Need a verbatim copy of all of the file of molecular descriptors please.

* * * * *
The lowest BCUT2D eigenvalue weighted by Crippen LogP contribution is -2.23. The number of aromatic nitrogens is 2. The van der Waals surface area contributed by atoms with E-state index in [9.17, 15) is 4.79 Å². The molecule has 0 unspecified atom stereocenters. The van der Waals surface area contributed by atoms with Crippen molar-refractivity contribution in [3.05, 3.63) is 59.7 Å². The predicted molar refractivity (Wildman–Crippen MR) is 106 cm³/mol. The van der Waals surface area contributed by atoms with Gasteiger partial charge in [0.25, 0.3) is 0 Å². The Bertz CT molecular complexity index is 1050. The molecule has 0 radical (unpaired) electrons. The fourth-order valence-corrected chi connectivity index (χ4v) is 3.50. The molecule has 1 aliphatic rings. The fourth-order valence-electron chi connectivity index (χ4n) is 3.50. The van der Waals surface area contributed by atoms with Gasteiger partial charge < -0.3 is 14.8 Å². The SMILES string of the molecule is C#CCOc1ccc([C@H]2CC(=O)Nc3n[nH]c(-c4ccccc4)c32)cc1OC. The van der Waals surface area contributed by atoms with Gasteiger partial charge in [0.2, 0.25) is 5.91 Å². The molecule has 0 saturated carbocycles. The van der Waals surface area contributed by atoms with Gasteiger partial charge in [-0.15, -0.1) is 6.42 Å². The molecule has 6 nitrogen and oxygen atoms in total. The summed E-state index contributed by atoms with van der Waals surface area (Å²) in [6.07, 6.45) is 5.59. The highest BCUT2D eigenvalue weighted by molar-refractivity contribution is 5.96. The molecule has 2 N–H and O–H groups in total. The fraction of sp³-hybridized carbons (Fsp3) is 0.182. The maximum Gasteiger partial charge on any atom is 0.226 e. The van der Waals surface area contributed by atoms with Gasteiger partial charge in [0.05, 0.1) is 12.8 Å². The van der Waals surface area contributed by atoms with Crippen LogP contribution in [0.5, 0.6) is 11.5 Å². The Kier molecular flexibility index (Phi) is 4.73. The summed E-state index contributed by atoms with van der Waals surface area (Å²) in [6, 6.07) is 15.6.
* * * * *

The lowest BCUT2D eigenvalue weighted by Crippen LogP contribution is -2.23. The number of aromatic nitrogens is 2. The van der Waals surface area contributed by atoms with E-state index in [9.17, 15) is 4.79 Å². The molecule has 0 unspecified atom stereocenters. The van der Waals surface area contributed by atoms with Crippen molar-refractivity contribution in [3.05, 3.63) is 59.7 Å². The predicted molar refractivity (Wildman–Crippen MR) is 106 cm³/mol. The van der Waals surface area contributed by atoms with Gasteiger partial charge in [0.25, 0.3) is 0 Å². The Bertz CT molecular complexity index is 1050. The molecule has 0 radical (unpaired) electrons. The fourth-order valence-corrected chi connectivity index (χ4v) is 3.50. The molecule has 1 aliphatic rings. The fourth-order valence-electron chi connectivity index (χ4n) is 3.50. The van der Waals surface area contributed by atoms with Gasteiger partial charge < -0.3 is 14.8 Å². The SMILES string of the molecule is C#CCOc1ccc([C@H]2CC(=O)Nc3n[nH]c(-c4ccccc4)c32)cc1OC. The van der Waals surface area contributed by atoms with Gasteiger partial charge in [0.2, 0.25) is 5.91 Å². The molecule has 0 saturated carbocycles. The van der Waals surface area contributed by atoms with Gasteiger partial charge in [-0.15, -0.1) is 6.42 Å². The molecule has 6 nitrogen and oxygen atoms in total. The summed E-state index contributed by atoms with van der Waals surface area (Å²) in [6.07, 6.45) is 5.59. The highest BCUT2D eigenvalue weighted by molar-refractivity contribution is 5.96. The molecule has 2 N–H and O–H groups in total. The fraction of sp³-hybridized carbons (Fsp3) is 0.182. The maximum Gasteiger partial charge on any atom is 0.226 e. The van der Waals surface area contributed by atoms with Gasteiger partial charge in [0.05, 0.1) is 12.8 Å². The van der Waals surface area contributed by atoms with Crippen LogP contribution in [0.5, 0.6) is 11.5 Å². The Kier molecular flexibility index (Phi) is 4.73. The summed E-state index contributed by atoms with van der Waals surface area (Å²) in [6, 6.07) is 15.6.